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A New Lease on Her Volleyball Life : Former Pro Player Returns to Game as Glendale Coach

September 15, 1988|SAM FARMER

A volleyball nails Mary Jane Smith squarely in the chest, making a hollow thud. Play stops.

"You all right, coach?" asks the concerned Glendale College player who spiked the ball.

"I'm fine," gasps Smith, still trying to find her breath. "I've been hit a lot harder than that before."

Indeed, she has. An on-court blow that broke Smith's arm in January two weeks before the tryouts for an indoor professional league left her life in disarray. Although injuries are commonplace in pro volleyball, this one was a turning point.

"That put a damper on things and made me start thinking about retiring," said Smith, 34, whose life has been absorbed by volleyball for the past 18 years. "My desire--that win-at-all-costs attitude--was gone."

And with her desire to win, Smith lost her sense of identity.

"It all had to do with a process of letting go. Wondering if I still had it and if it was OK if I didn't.

"I had my self-image all tied up into my volleyball. I had to be a great player so that people would like me. I didn't realize that I was OK without it," she said.

Smith was women's and co-ed most valuable player at Pierce College in 1974 and Cal State Northridge's Athlete of the Year the following season. After her college career, she played in the International Volleyball Assn. Pro co-ed league for four years and was named to the All-Star team in 1979.

In addition, Smith served as a coach at Rutgers University and Corona Del Mar High. She also spent two summers conducting various volleyball clinics at camps around the country.

Instead of choosing to coach a program with a tradition of winning, Smith opted for the Glendale women's team, which finished 0-17 last year.

"There isn't any pressure now," she said. "We can only improve. I'd rather come into a program like this than come into a winning program and try to maintain it."

But things at Glendale didn't start out too smoothly. For the first week of practice, the indoor courts were closed to allow workers to remove asbestos insulation from the gym pipes. The team had to play on the "sand" courts in front of the gym.

"It's more like dirt than sand," said Smith, adding that the heat did little to help morale. "The team was kind of cranky."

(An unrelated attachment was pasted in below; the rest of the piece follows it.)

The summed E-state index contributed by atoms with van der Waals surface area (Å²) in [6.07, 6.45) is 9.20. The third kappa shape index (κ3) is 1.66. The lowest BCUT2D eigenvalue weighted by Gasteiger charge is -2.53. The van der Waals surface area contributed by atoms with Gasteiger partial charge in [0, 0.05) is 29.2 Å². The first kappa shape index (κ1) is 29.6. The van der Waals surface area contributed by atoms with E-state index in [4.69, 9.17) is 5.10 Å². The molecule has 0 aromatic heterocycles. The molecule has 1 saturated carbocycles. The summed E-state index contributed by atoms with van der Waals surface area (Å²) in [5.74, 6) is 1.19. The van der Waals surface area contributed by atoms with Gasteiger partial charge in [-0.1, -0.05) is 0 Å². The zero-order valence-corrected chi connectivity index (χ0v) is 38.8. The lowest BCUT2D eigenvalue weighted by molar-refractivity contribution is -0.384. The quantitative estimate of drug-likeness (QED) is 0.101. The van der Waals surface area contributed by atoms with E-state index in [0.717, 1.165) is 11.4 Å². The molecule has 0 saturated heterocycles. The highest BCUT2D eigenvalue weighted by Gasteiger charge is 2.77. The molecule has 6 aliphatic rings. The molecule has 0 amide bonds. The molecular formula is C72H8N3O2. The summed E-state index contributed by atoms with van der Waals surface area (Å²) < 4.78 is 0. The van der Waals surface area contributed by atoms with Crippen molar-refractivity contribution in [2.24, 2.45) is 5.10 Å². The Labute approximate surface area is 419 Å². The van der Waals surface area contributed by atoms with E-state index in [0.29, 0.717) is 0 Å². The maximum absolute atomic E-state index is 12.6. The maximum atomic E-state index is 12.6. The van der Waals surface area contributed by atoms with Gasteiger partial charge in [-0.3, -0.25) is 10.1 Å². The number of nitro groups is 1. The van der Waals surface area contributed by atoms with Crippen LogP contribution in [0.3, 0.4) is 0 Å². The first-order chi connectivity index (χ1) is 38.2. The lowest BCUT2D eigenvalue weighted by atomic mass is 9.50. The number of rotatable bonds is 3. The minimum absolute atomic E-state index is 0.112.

In addition, Smith wasn't sure if the squad liked her.

"I thought things were going OK but you're never really sure," she said. Not sure, at least, until the afternoon she found her truck wrapped in paper towels.

"There was a big sign on it that said, 'We love you, M. J.' so I guess I passed the test," said Smith, obviously moved by the team's gesture.

"This is the first time I've really ever had fun coaching," she said.

And if the Vaqueros' recent performance is an accurate indication, the no-pressure approach is producing positive results. The team won its first three games, beating Cypress, Mt. San Antonio and Rio Hondo colleges in last weekend's tournament.

It appears as if Smith has successfully imparted her new, relaxed approach to volleyball to her players.

"She makes everybody feel more comfortable," said Kelly Figueroa, one of three returning players. "(Former Coach Dianne) Spangler tried to get the team more physically prepared. Mary Jane is more mental."

One aspect of mental preparedness that Smith stresses is visualization.

"It's hard, especially if they've never done it . . . . they might think it's silly," Smith said.

And don't think Smith just instructs from the sidelines, she participates in all team practices and scrimmages.

"It's important that they know I know what I'm talking about," she said. "I'm a good role model, I can demonstrate how to play and I have a good attitude."

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